Thursday, November 23, 2006

Beat the Packers convincingly, can we do the same to the Chicago Bears?

The New England Patriots have had a great road record this year, and they have also had an easy time with the Minnesota Vikings and the Green Bay Packers, but they meet a much more formidable opponent in the Chicago Bears, when they host the Bears at Gillette Stadium.

Friday, November 17, 2006

Patriots in need of a win!

The New England Patriots travel to Green Bay, Wisconsin's Lambeau Field this Sunday for the first time in nearly a decade. Last time the Patriots played Green Bay in the regular season, Tom Brady was still a student at the University of Michigan. He can still remember Green Bay trouncing his much beloved San Francisco 49er team (his favorite growing up), and frankly, my favorite of the eighties and nineties as well.

New England Patriots have been the replacement team for those great 49er teams of Rice, Craig, Montana, Young, and others.

But during that same era, Green Bay has also hosted many winners, and their quarterback, Brett Favre still has that rocket arm and the youthful exuberance, even at thirty seven, of a child running around in a field. He has grown up, though, and his team may be growing up around him. This year, he seems to have a line that can protect him long enough to launch his missiles.

Too bad the Pack have not proven that they have a defense to match their offense.

I want to see my New England Patriots win this one big. But unless they can put some pressure on Favre and also get some consistency to their own offense, they will continue their recent slide. I hope they turn it around in a BIG WAY this weekend in Wisconsin!

Been a long, long, long, long lonely time!

Well, it has been months and months since I have used this blog! Since last year, I have become much more a fan of the Debian based Ubuntu distros and their derivatives. The 6.06 release marked some major improvements, but the 6.10 release did even more. SimplyMEPIS 6.0 is now based upon Ubuntu, and it exceeds the simplicity of the Kubuntu components upon which it is based.

Xubuntu is a reasonably lightweight distribution if you have older hardware, and Xfld is a technology preview of XFCE that presents a nicely configured Live CD implementation of Xubuntu that you can, if you wish, install to disk.

Other desktop oriented distros that have done a good job this year include SimplyMEPIS 6.0, Freespire, Xandros 4.0, and one that I have recently come to appreciate - SLED 10: SUSE Linux Enterprise Distribution 10.

SLED is a GNOME based distribution that contains carefully chosen applications and a very nicely done desktop that is perhaps the leading alternative for enterprises to consider if they are contemplating replacing some or all of their corporate desktops with a commercial Linux distribution. Xandros 4.0 is also a very good implementation, but Novell already knows corporations and they know what to do with this. I give SLED a decent chance of getting a slice of the corporate desktop market if there really is one.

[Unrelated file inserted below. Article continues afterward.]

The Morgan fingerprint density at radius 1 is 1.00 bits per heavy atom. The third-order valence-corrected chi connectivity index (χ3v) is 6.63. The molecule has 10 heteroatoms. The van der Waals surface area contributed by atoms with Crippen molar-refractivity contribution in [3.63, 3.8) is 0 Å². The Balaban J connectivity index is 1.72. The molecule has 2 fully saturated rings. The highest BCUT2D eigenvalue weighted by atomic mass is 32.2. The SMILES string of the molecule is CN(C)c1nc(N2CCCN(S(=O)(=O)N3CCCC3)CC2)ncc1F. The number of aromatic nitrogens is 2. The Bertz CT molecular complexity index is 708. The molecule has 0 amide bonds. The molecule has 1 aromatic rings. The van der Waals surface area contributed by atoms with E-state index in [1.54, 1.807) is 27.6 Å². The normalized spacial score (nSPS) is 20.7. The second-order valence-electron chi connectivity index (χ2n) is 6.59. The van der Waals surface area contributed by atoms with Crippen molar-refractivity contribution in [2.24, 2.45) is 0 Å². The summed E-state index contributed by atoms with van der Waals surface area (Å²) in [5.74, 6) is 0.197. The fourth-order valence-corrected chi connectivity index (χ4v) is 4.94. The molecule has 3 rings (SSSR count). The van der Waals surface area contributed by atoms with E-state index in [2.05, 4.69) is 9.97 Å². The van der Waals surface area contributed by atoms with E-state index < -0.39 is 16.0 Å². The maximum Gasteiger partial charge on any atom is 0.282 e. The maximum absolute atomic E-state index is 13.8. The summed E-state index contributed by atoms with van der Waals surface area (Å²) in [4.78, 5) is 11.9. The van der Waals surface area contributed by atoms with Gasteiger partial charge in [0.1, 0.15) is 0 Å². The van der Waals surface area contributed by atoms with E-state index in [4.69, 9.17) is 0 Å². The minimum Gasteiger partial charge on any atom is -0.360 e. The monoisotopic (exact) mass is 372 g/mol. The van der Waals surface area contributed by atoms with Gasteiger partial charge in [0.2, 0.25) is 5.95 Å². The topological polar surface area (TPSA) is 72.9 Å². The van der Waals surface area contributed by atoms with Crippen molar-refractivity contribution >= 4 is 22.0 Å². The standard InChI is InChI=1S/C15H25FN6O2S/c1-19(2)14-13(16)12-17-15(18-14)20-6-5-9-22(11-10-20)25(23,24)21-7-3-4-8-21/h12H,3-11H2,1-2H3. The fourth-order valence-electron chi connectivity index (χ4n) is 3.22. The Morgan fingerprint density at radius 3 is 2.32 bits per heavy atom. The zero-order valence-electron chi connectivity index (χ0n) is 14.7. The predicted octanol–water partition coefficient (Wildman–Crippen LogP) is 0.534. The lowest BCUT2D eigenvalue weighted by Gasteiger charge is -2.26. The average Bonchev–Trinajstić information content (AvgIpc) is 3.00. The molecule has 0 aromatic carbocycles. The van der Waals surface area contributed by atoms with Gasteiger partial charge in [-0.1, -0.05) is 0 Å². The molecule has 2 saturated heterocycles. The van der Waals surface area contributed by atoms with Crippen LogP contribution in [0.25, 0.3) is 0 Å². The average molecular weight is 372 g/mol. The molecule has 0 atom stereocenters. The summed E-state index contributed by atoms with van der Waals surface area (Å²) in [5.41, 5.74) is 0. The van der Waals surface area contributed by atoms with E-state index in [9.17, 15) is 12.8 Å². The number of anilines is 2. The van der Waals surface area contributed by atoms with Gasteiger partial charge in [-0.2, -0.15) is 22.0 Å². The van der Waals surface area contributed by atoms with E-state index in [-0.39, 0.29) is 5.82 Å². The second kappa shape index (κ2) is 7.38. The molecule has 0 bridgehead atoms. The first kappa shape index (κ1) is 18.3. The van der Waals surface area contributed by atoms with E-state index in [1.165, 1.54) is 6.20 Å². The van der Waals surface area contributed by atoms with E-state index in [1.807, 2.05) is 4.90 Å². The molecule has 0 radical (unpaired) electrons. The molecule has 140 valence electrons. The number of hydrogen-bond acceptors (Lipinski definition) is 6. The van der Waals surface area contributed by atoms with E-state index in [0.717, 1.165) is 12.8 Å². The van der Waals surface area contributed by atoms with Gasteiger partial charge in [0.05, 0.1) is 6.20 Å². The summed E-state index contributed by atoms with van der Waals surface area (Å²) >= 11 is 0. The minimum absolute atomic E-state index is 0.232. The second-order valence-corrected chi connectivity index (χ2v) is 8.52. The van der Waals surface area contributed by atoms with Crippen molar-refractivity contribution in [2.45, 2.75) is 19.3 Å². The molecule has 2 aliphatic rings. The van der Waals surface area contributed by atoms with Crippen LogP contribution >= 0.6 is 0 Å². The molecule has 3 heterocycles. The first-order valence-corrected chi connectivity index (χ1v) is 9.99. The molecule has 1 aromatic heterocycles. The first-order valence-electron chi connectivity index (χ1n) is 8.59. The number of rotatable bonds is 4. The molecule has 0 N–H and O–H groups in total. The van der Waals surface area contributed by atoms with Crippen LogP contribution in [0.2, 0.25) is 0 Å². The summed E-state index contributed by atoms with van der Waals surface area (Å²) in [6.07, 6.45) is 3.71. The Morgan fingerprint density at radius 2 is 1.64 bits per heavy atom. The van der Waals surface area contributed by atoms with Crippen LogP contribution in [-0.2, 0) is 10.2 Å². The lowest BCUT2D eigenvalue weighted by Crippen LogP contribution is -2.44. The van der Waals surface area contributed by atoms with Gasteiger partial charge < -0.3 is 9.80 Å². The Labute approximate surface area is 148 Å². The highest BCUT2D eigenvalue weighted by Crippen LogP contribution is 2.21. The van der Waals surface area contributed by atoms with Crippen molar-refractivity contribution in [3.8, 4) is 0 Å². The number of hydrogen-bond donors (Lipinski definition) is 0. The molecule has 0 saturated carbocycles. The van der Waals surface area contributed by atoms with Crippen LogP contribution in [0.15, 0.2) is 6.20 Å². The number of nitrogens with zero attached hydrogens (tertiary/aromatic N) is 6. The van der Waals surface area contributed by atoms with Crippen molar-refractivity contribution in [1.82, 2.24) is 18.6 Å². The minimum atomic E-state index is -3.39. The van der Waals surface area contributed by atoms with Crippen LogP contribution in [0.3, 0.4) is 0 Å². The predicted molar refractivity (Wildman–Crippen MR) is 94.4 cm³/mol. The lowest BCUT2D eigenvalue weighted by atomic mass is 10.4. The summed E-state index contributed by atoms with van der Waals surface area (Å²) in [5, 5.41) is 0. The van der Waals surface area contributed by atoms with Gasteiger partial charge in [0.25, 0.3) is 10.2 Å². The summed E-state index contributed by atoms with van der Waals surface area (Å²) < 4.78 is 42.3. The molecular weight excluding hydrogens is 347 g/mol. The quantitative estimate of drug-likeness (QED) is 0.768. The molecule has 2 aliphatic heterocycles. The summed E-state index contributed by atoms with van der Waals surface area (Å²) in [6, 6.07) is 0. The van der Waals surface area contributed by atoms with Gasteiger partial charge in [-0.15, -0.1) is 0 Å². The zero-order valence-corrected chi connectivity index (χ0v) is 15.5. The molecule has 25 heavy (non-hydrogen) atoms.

I have to say I am beginning to wonder about that. I have been using Linux productively at home since 2001. I used to use a UNIX desktop system at work all the time. To think that either a UNIX or a Linux desktop is usable is not even a question for me, but apparently it is for most other people, otherwise it would already be in widespread use.

I think people are reluctant, if not afraid, to try something new. They do not want to spend a lot of time learning something else, so unless it is a plug in and go kind of proposition, it often won't happen.

I am here to tell you that you easily could plop in either Xandros 4.0 or SLED 10 on a workstation either at home or in the office and immediately start to do useful work. Neither one is the most complete media giant distro, but they both contain the basic word processing, Email, and Web browsing components needed to do 90% of the corporate communications, plus other Internet tools and some media capabilities.

Personally, I have been using SimplyMEPIS 6.0 at home for months for about 90% of my work, Freespire for about 5% of my work, and many other test distributions along the way, and each of them has proven capable of reading Web pages (and I tend to use Web mail, so I get my mail, too). I have been able to do routine editing with them, so the bottom line for me is they all get the job done.

What is particularly nice about SLED and Xandros 4.0 is that they both have a physical resemblance quite similar to what someone used to Windows can get used to. Are they identical? No. Are they similar? Yes, in function, but different in the applications they run, which are functional equivalents with more secure interfaces to the underlying system.